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About 3,500 years ago, an intrepid traveler in the Swiss Alps lost their lunch box.

Archaeologists recently discovered the wooden vessel as the ice where it was buried melted near the top of a mountain. They even uncovered clues about the box’s final contents; a chemical analysis revealed faint traces of cereals like wheat and rye, perhaps from a hearty whole- grain porridge.

Baskets, barrels and boxes made from organic materials like wood or leather rarely survive in the archaeological record, but some examples have been found in the Alps before. In fact, Europe’s oldest mummy, Ötzi the Iceman, was found with two birch-bark containers. These lightweight vessels were probably preferred over ceramic containers for long journeys over snowy mountain passes. (Hikers today are careful about every ounce of equipment they pack. It probably wasn’t much different during the Bronze Age.) Just this month, the mummified remains of a couple buried in the Alps 75 years ago turned up. [Top 9 Secrets About Ötzi the Iceman]

Archaeologists have identified some ice patches in the Alps where artifacts that were once frozen in time are being newly exposed as the climate warms. One such place is an ice patch near the summit of the Lötschenpass at an altitude of 8,700 feet (2,650 meters). The wooden box was discovered there in 2012. It has a round base made of Swiss pine and a rim made of willow, and it is sewn together with splint twigs of European larch. It also had a mysterious residue on its surface.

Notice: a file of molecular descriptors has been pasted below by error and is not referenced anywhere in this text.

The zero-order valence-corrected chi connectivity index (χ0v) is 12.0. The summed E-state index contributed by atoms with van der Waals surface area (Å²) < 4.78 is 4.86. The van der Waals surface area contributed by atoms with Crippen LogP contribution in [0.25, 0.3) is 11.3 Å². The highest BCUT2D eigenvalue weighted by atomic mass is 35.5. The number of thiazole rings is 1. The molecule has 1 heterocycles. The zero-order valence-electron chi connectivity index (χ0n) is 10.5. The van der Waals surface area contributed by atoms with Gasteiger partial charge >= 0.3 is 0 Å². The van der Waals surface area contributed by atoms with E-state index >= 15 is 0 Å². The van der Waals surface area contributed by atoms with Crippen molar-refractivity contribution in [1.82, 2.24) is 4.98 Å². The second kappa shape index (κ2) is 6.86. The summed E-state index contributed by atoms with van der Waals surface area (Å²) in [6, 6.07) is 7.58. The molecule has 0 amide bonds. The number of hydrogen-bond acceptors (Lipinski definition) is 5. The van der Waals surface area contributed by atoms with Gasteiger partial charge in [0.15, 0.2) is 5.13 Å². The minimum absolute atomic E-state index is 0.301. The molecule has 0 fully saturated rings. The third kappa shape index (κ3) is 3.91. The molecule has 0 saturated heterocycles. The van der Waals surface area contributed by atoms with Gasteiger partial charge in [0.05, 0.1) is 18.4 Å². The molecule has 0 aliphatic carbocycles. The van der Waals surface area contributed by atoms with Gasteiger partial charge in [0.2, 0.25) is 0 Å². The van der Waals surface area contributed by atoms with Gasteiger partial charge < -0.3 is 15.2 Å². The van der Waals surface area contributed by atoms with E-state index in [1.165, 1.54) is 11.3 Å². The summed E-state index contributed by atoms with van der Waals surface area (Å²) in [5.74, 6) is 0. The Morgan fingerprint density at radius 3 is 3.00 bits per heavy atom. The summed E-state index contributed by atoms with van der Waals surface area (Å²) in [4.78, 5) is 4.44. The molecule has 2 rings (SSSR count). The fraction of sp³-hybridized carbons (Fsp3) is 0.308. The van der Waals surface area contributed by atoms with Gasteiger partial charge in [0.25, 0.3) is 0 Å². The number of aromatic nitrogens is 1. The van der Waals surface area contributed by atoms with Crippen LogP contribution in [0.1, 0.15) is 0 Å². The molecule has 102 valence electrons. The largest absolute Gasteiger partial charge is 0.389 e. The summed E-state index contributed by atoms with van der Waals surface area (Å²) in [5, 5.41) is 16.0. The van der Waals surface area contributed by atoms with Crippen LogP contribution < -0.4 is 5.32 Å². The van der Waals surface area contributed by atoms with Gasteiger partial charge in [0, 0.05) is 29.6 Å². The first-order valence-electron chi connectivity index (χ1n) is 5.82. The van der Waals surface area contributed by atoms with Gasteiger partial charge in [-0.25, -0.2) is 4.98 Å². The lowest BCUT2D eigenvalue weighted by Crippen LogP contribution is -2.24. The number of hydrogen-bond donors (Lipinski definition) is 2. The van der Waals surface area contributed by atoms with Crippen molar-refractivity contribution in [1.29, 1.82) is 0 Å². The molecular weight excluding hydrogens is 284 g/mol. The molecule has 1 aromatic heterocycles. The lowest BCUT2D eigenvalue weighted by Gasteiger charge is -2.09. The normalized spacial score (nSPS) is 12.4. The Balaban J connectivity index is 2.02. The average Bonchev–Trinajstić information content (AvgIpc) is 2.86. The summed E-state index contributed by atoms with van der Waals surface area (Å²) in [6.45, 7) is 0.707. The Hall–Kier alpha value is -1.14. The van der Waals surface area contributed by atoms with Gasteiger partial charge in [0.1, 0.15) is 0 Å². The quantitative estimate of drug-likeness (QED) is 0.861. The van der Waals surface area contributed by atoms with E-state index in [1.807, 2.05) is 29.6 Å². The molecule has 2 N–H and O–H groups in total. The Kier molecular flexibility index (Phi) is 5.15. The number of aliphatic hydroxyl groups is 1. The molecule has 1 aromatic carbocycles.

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Armed with new chemical techniques, archaeologists can now analyze residues of food and drink — like animal and dairy fats — left on seemingly empty ancient pots. However, it’s rare to find lipids (or fats) from cereals on artifacts, even though grains like wheat, barley and rye were important after the emergence of farming, the researchers wrote in their summary of the findings, published Wednesday (July 26) in the journal Scientific Reports.

“One of the greatest challenges of lipid analysis in archaeology has been finding biomarkers for plants,” André Colonese, a bioarchaeologist at the University of York in England, said in a statement. “There are only a few and they do not preserve very well in ancient artifacts.”

For that reason, Colonese and his colleagues were excited to find that the residue from the Bronze Age box contained a class of lipids that’s usually found only in cereals. Preserved traces of plant protein confirmed that this vessel contained two types of cereal grains: wheat and barley or rye.

“Detecting a molecular marker for cereals also has widespread implications for studying early farming,” another study researcher, Jessica Hendy, of the Max Planck Institute for the Science of Human History, said in the statement. “It enables us to piece together when and where this important food crop spread through Europe.”

One next step will be to look for these compounds in ceramic artifacts, Colonese added. That could prove whether these biomarkers could really be used as a new tracking tool for early uses of grains when archaeologists lack more visible evidence like charred grains or seeds.

Original article on Live Science .



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